Injection Safety

Frequently Asked Questions

Injection Safety FAQs for Providers

Released: March 2008
Questions addressed on this page


What is injection safety?

Injection safety, or safe injection practices, is a set of measures taken to perform injections in an optimally safe manner for patients, healthcare personnel, and others. A safe injection does not harm the recipient, does not expose the provider to any avoidable risks and does not result in waste that is dangerous for the community. Injection safety includes practices intended to prevent transmission of infectious diseases between one patient and another, or between a patient and healthcare provider, and also to prevent harms such as needlestick injuries.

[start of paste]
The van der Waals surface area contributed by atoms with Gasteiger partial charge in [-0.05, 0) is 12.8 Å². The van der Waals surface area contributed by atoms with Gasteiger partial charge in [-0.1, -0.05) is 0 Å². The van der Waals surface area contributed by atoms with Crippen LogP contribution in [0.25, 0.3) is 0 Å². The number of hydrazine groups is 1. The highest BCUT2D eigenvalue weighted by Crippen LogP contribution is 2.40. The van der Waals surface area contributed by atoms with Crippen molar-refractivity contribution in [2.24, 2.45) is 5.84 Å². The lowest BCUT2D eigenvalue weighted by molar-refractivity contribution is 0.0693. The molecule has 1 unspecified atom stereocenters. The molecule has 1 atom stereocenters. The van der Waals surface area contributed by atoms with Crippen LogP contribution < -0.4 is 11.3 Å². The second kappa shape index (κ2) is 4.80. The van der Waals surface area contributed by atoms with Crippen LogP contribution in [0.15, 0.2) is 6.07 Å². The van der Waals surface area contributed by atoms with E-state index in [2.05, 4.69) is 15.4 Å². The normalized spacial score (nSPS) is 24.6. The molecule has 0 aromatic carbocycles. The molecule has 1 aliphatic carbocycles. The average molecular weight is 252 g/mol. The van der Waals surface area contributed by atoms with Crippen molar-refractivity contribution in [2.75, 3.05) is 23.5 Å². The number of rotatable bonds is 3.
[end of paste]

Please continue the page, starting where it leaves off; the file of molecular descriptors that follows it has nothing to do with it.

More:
What is aseptic technique?

In this context, aseptic technique refers to the manner of handling medications and injection equipment to prevent microbial contamination. Aseptic technique applies to the handling, preparation, and storage of medications. It also applies to the handling of all supplies used for injections and infusions, including syringes, needles, and intravenous (IV) tubing.


What are some of the incorrect practices that have resulted in transmission of pathogens?

Practices that have resulted in transmission of hepatitis C virus (HCV) and/or hepatitis B virus (HBV) include the following:

  • Using the same syringe to administer medication to more than one patient, even if the needle was changed;
  • Using the same medication vial for more than one patient, and accessing the vial with a syringe that has already been used to administer medication to a patient;